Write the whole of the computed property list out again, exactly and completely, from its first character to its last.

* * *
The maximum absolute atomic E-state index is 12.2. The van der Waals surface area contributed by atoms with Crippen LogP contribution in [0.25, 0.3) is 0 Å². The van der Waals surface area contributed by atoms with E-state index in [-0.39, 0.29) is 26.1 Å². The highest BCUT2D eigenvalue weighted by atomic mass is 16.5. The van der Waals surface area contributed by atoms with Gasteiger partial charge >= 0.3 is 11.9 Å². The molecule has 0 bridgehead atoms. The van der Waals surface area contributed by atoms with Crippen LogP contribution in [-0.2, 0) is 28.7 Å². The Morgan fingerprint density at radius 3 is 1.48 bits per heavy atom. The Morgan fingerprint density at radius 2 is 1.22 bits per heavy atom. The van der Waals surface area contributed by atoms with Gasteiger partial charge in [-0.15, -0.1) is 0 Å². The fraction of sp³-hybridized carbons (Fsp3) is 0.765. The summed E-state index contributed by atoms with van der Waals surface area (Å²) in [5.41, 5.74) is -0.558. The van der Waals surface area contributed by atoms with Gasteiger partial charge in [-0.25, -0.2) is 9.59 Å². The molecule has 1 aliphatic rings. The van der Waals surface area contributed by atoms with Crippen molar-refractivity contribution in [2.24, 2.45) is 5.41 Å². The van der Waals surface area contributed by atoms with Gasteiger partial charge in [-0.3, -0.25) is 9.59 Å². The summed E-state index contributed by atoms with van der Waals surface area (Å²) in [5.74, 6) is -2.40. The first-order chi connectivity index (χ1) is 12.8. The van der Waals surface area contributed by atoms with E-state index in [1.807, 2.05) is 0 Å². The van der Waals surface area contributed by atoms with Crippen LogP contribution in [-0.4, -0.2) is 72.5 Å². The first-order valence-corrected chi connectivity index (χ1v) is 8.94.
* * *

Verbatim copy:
The maximum absolute atomic E-state index is 12.2. The van der Waals surface area contributed by atoms with Crippen LogP contribution in [0.25, 0.3) is 0 Å². The van der Waals surface area contributed by atoms with E-state index in [-0.39, 0.29) is 26.1 Å². The highest BCUT2D eigenvalue weighted by atomic mass is 16.5. The van der Waals surface area contributed by atoms with Gasteiger partial charge >= 0.3 is 11.9 Å². The molecule has 0 bridgehead atoms. The van der Waals surface area contributed by atoms with Crippen LogP contribution in [-0.2, 0) is 28.7 Å². The Morgan fingerprint density at radius 3 is 1.48 bits per heavy atom. The Morgan fingerprint density at radius 2 is 1.22 bits per heavy atom. The van der Waals surface area contributed by atoms with Gasteiger partial charge in [-0.15, -0.1) is 0 Å². The fraction of sp³-hybridized carbons (Fsp3) is 0.765. The summed E-state index contributed by atoms with van der Waals surface area (Å²) in [5.41, 5.74) is -0.558. The van der Waals surface area contributed by atoms with Gasteiger partial charge in [-0.25, -0.2) is 9.59 Å². The molecule has 1 aliphatic rings. The van der Waals surface area contributed by atoms with Crippen molar-refractivity contribution in [2.24, 2.45) is 5.41 Å². The van der Waals surface area contributed by atoms with Gasteiger partial charge in [-0.3, -0.25) is 9.59 Å². The summed E-state index contributed by atoms with van der Waals surface area (Å²) in [5.74, 6) is -2.40. The first-order chi connectivity index (χ1) is 12.8. The van der Waals surface area contributed by atoms with E-state index in [1.807, 2.05) is 0 Å². The van der Waals surface area contributed by atoms with Crippen LogP contribution in [-0.4, -0.2) is 72.5 Å². The first-order valence-corrected chi connectivity index (χ1v) is 8.94.